The George Washington University

School of Business: GWSB News

November 21, 2008

The George Washington University School of Business Ranks Among the Best B-Schools in New 2008 BusinessWeek Report

The George Washington University School of Business’ MBA program has been ranked by BusinessWeek in its recently released “Best U.S. B-Schools for 2008.” It joins a prestigious list of 45 schools primarily rated by corporate recruiters and the graduating class of 2008.

GWSB’s MBA program placed 40th for return on investment. As noted in BusinessWeek, “In a tough economic environment, a business school education is a big investment, and the payback for that investment becomes more important than ever.” As reported, GW School of Business MBA graduates require only 6.1 years to recoup business school costs. On average, 2008 GWSB MBA graduates earned a starting salary of $80,000.

“The GW School of Business’ top ranking in BusinessWeek’s report of MBA programs demonstrates the commitment to quality we have made with our graduate program,” said Susan M. Phillips, dean of GW’s School of Business and professor of finance. “We continuously strive to improve the masters of business experience, providing our students with increased opportunities for academic and career excellence. The BusinessWeek ranking recognizes that we are meeting those goals.”

GWSB is a recognized education leader, the result of a strategy to improve its high academic standards while providing practical experiences that leverage the unique advantages of its Washington location. This fall, The School launched the first-ever curriculum in the country fully imbued with theories and practical applications on ethical leadership, corporate responsibility, and globalization.

“GWSB continues to receive international recognition as we work to inspire our students to act responsibly, lead passionately, and think globally,” said Murat Tarimcilar, associate dean of graduate programs. “GWSB’s new Global MBA program will cultivate business leaders empowered with the knowledge and practical skills to navigate the complex global marketplace, from developed to emerging economies, while grounded with solid values, ethical responsibility, and personal integrity.”

BusinessWeek identified M.B.A. programs that met stringent quality criteria and showed “responsiveness to the community’s needs, academic rigor, relationships with top recruiters, and dedication to excellence.” Three main sources of data were analyzed: a student survey, a survey of corporate recruiters, and an intellectual capital rating. BusinessWeek also scoured 20 top academic journals for articles published by each school’s faculty, reviewing all editions published in the previous five years and examined The New York Times, the Wall Street Journal, and BusinessWeek for reviews of books written by the schools’ professors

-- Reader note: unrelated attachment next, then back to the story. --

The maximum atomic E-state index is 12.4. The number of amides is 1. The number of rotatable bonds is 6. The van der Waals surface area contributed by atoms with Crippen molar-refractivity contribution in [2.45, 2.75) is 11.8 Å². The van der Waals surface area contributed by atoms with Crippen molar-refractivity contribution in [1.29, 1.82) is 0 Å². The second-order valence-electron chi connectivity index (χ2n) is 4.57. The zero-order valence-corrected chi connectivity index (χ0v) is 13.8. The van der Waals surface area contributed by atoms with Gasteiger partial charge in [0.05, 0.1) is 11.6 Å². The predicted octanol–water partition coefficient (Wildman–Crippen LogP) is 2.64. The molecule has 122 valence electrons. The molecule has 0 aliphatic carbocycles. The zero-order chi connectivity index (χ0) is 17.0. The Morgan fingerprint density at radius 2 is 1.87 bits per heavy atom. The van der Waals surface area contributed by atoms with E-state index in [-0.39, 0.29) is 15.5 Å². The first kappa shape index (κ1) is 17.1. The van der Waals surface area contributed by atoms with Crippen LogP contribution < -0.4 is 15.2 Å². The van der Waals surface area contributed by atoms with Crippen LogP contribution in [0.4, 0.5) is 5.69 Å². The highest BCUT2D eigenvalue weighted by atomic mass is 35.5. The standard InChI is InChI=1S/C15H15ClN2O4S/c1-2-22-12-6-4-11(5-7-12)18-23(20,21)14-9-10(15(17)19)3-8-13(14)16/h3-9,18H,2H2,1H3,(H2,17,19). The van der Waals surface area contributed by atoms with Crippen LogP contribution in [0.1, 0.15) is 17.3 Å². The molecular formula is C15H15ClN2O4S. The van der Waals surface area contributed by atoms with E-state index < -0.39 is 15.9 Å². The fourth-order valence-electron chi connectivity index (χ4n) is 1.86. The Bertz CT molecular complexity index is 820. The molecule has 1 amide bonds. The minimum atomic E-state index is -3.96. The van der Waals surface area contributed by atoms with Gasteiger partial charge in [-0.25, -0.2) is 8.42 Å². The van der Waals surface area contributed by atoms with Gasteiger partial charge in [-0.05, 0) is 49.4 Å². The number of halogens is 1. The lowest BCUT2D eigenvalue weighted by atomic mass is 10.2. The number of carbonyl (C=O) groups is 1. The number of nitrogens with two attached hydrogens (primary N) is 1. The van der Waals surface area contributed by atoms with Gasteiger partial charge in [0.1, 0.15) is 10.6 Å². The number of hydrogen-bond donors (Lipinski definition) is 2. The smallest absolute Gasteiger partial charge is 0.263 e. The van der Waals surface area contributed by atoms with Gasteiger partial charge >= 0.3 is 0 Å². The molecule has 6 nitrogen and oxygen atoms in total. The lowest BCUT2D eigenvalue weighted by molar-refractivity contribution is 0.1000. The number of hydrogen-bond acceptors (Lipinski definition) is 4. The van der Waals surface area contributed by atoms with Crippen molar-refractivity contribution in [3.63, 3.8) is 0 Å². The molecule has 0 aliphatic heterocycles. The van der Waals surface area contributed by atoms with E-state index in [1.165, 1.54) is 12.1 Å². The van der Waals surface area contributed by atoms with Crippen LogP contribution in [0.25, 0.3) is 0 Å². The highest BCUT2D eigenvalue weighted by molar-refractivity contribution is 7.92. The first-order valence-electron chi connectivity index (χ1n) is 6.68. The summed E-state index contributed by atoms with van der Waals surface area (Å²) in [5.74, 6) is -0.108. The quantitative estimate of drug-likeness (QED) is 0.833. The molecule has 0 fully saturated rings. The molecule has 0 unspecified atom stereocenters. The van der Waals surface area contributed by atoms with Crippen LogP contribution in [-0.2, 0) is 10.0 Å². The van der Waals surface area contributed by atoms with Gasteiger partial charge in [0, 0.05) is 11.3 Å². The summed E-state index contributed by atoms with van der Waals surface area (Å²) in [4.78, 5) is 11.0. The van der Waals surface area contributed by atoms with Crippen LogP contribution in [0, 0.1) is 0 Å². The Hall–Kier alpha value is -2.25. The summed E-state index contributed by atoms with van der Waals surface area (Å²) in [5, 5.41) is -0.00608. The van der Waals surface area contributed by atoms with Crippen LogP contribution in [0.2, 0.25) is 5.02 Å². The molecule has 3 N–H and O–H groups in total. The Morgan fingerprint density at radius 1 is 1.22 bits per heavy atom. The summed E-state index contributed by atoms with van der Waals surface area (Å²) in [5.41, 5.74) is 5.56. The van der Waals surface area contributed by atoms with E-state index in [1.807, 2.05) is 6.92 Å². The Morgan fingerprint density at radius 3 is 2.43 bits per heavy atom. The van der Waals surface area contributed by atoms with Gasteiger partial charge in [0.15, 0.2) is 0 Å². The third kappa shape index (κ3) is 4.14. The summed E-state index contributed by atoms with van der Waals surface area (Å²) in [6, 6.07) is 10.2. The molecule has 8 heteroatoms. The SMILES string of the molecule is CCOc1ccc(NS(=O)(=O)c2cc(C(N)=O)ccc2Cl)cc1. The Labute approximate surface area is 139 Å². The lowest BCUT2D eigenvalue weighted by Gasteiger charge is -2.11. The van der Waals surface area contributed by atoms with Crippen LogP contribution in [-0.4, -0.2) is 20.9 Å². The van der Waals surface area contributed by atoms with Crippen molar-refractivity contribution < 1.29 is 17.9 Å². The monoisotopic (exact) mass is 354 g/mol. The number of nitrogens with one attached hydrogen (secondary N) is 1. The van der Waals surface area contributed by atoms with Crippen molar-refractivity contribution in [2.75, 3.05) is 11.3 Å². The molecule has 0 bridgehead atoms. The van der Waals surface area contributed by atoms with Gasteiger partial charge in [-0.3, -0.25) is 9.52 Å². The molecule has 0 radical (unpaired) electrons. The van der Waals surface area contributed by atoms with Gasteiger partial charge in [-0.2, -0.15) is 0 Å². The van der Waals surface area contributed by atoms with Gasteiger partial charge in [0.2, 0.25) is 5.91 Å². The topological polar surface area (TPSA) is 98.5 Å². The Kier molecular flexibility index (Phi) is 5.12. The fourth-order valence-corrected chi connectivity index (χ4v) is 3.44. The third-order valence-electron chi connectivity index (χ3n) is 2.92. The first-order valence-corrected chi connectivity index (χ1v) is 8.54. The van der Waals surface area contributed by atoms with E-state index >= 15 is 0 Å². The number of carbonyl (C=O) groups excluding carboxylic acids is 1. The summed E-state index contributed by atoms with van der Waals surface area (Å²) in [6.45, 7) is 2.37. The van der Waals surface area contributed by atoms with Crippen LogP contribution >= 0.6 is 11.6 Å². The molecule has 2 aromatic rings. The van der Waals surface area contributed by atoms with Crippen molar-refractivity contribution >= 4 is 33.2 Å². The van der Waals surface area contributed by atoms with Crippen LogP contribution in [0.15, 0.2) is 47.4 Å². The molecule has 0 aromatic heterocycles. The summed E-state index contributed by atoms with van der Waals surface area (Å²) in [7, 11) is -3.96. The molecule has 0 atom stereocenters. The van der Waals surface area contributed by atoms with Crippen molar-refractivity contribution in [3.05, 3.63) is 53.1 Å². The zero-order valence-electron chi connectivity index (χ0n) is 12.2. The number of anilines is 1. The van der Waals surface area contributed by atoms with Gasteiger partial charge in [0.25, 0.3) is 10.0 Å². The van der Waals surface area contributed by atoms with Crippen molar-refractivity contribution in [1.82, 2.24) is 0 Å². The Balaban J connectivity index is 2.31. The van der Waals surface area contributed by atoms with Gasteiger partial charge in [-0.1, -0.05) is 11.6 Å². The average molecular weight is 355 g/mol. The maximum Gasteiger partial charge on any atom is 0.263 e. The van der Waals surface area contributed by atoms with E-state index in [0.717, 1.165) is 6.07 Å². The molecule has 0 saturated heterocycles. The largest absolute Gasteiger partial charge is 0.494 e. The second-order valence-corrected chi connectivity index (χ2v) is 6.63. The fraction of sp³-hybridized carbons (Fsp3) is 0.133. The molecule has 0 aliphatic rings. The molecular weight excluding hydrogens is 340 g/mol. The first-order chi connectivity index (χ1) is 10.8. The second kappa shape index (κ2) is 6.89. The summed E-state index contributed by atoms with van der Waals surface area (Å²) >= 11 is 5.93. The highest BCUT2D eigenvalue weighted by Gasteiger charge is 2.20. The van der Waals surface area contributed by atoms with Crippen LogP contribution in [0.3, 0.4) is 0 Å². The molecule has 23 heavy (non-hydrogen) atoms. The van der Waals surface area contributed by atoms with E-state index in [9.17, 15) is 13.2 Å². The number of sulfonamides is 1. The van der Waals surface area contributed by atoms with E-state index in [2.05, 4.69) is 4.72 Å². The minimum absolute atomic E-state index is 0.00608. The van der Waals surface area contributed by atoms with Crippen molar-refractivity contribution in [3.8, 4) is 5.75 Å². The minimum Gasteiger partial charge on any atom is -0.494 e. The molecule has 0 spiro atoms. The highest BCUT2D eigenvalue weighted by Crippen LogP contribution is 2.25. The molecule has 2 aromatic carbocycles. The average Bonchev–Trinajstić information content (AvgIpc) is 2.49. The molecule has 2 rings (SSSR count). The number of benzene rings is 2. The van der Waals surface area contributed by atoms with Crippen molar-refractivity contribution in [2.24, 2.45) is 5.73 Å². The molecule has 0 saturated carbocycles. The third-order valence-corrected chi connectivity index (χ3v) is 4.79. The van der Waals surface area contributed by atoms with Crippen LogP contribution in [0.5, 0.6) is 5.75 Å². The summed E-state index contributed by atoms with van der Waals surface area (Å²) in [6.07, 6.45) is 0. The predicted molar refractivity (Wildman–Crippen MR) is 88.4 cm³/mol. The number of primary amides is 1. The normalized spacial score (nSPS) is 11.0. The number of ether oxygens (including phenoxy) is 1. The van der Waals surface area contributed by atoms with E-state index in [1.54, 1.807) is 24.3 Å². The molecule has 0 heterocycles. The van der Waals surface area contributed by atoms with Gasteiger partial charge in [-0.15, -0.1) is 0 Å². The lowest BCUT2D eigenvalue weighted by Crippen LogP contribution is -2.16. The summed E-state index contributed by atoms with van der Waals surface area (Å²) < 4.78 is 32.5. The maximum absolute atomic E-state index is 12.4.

GWSB Conference Outline Steps to Harness Powerful Role Ethical Commerce Plays in Fostering Peace

Left to right: GWSB Professor of Strategic Management Tim Fort and conference panelists.

Leaders from major corporations, academia, and nongovernmental organizations gathered on Nov. 13 for a three-day “Peace Through Commerce” conference at the GW School of Business. The goal of the event was to advance the theory and practice that economic prosperity, opportunity, and freedom lead to widespread and sustainable peace.

A panel of experts made a detailed presentation on the powerful role ethical commerce plays in fostering peace. Taking part in the panel discussion were: Tim Fort, GWSB professor of strategic management and public policy and executive director of GW’s Institute for Corporate Responsibility; Michael Strong, chief visionary officer, FLOW; Carolyn Woo, dean, Notre Dame University School of Business; and Louis D’Amore, president, International Institute for Peace Through Tourism.

“The United States needs a fresh, scandal-free approach to business, and it simultaneously needs a less confrontational international profile,” said Fort, who has authored three books on the subject. “The time has come to recognize, foster, and implement the ethical business practices that have been empirically linked to sustainable peace.”

The panel called on business and government to:

  • Provide economic development to alleviate poverty;